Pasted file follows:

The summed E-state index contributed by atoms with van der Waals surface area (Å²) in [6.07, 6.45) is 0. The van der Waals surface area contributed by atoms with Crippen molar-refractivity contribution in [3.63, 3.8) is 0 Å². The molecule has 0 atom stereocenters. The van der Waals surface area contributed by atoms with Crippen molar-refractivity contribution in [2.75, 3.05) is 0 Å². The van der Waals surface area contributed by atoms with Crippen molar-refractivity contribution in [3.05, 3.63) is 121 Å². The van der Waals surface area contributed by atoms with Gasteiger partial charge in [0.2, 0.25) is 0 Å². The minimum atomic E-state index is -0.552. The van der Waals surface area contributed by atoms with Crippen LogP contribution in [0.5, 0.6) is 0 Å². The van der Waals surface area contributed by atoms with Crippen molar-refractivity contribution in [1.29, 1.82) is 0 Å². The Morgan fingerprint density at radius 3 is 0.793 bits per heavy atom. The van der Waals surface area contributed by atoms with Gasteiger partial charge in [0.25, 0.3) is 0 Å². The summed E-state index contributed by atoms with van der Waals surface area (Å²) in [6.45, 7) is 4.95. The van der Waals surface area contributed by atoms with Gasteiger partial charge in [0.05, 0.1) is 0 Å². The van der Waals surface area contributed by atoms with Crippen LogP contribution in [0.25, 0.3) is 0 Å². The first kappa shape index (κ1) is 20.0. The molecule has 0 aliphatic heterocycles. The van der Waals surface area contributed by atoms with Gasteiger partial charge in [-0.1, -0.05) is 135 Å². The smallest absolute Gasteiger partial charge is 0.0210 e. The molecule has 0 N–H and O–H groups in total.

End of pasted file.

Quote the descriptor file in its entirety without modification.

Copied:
The summed E-state index contributed by atoms with van der Waals surface area (Å²) in [6.07, 6.45) is 0. The van der Waals surface area contributed by atoms with Crippen molar-refractivity contribution in [3.63, 3.8) is 0 Å². The molecule has 0 atom stereocenters. The van der Waals surface area contributed by atoms with Crippen molar-refractivity contribution in [2.75, 3.05) is 0 Å². The van der Waals surface area contributed by atoms with Crippen molar-refractivity contribution in [3.05, 3.63) is 121 Å². The van der Waals surface area contributed by atoms with Gasteiger partial charge in [0.2, 0.25) is 0 Å². The minimum atomic E-state index is -0.552. The van der Waals surface area contributed by atoms with Crippen LogP contribution in [0.5, 0.6) is 0 Å². The van der Waals surface area contributed by atoms with Crippen molar-refractivity contribution in [1.29, 1.82) is 0 Å². The Morgan fingerprint density at radius 3 is 0.793 bits per heavy atom. The van der Waals surface area contributed by atoms with Gasteiger partial charge in [0.25, 0.3) is 0 Å². The summed E-state index contributed by atoms with van der Waals surface area (Å²) in [6.45, 7) is 4.95. The van der Waals surface area contributed by atoms with Gasteiger partial charge in [0.05, 0.1) is 0 Å². The van der Waals surface area contributed by atoms with Crippen LogP contribution in [0.25, 0.3) is 0 Å². The first kappa shape index (κ1) is 20.0. The molecule has 0 aliphatic heterocycles. The van der Waals surface area contributed by atoms with Gasteiger partial charge in [-0.1, -0.05) is 135 Å². The smallest absolute Gasteiger partial charge is 0.0210 e. The molecule has 0 N–H and O–H groups in total.